transition metal


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transition metal

[tran′zish·ən ‚med·əl]
(chemistry)
References in periodicals archive ?
Crystal field theory via gemstone color makes for a nearly perfect model to explain the transition metal d-orbital splitting phenomena in ceramic glaze color.
The present review aims to focus the attention on the progresses achieved employing transition metal complexes, designed according to the inspiration devoted to the bioinorganic approach, as catalysts to promote carbon dioxide (C[O.sub.2]) two-electron reduction.
The chemical composition of shale oil samples derived from raw oil shale or oil shale blended with transition metal salts was determined by gas chromatography-mass spectrometry (GC-MS) analysis, which was conducted on a Thermo SCIENTIFIC gas chromatograph equipped with a Trace 1300-ISQ mass spectrometer.
Preparation of Schiff Base Transition Metal Complexes: A methanolic solution (50mL) of Cephradine (1 mmol, 0.365g) was mixed with sugars (1 mmol) dissolved in methanol (50mL).
According to Harold Morowitz of George Mason University (GMU), Vijayasarathy Srinivasan of GMU, and Eric Smith of the Santa Fe Institute, molecular structures involving transition metal elements (iron, copper, nickel, etc.) and ligands (small organic molecules) could have catalyzed the synthesis of basic biochemicals (monomers) that acted as building blocks for more complex molecules, leading ultimately to the origin of life.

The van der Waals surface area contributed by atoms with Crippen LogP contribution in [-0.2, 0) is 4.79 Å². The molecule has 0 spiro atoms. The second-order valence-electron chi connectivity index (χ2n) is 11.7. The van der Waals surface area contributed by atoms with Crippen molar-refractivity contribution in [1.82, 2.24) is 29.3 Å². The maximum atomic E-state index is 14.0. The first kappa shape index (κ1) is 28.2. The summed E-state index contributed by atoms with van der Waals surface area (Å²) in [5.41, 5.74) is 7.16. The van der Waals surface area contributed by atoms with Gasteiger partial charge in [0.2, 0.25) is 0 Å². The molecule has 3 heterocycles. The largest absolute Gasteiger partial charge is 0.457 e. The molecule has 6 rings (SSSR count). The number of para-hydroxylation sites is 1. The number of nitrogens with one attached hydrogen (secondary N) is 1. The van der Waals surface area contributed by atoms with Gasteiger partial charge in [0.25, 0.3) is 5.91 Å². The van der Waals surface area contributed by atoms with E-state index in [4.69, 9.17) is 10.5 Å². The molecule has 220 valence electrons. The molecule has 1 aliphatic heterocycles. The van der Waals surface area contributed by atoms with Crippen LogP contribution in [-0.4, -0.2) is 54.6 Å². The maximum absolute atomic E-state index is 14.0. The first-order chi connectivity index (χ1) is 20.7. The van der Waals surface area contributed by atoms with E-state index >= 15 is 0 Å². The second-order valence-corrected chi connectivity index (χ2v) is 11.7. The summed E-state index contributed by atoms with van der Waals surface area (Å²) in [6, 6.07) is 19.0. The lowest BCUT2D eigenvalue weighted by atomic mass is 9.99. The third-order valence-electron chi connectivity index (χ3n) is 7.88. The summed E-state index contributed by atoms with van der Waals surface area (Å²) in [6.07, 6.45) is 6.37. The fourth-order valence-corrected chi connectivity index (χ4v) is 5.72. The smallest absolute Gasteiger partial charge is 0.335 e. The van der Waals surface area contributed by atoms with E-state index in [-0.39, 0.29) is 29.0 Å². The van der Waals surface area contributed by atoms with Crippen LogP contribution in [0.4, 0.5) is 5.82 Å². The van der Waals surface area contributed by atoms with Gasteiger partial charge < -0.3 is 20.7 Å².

The ligands may attach at one or more atomic orbitals of the transition metal. As many as nine attachments are possible owing to the 2s, 6p, and 10d orbitals (18 electrons leading to 9 coordinate bonds).
The liquid cleaning composition contains a bleaching agent and one or more organic or inorganic acids, while the solid state catalyst is selected from a group consisting of a copper salt, a cobalt salt, a transition metal and a transition metal compound.
This inner transition metal has an atomic mass of 167.26.
% containing repeating units derived from at least one isoolefin monomer, more than 4.1 mol % of repeating units derived from at least one multiolefin monomer and optionally further copolymerizable monomers in the presence of Al[Cl.sub.3] and a suitable proton source (e.g., water) or cationogen, and at least one multiolefin crosslinking agent, wherein the process is conducted in the absence of transition metal compounds and organic nitro compounds.

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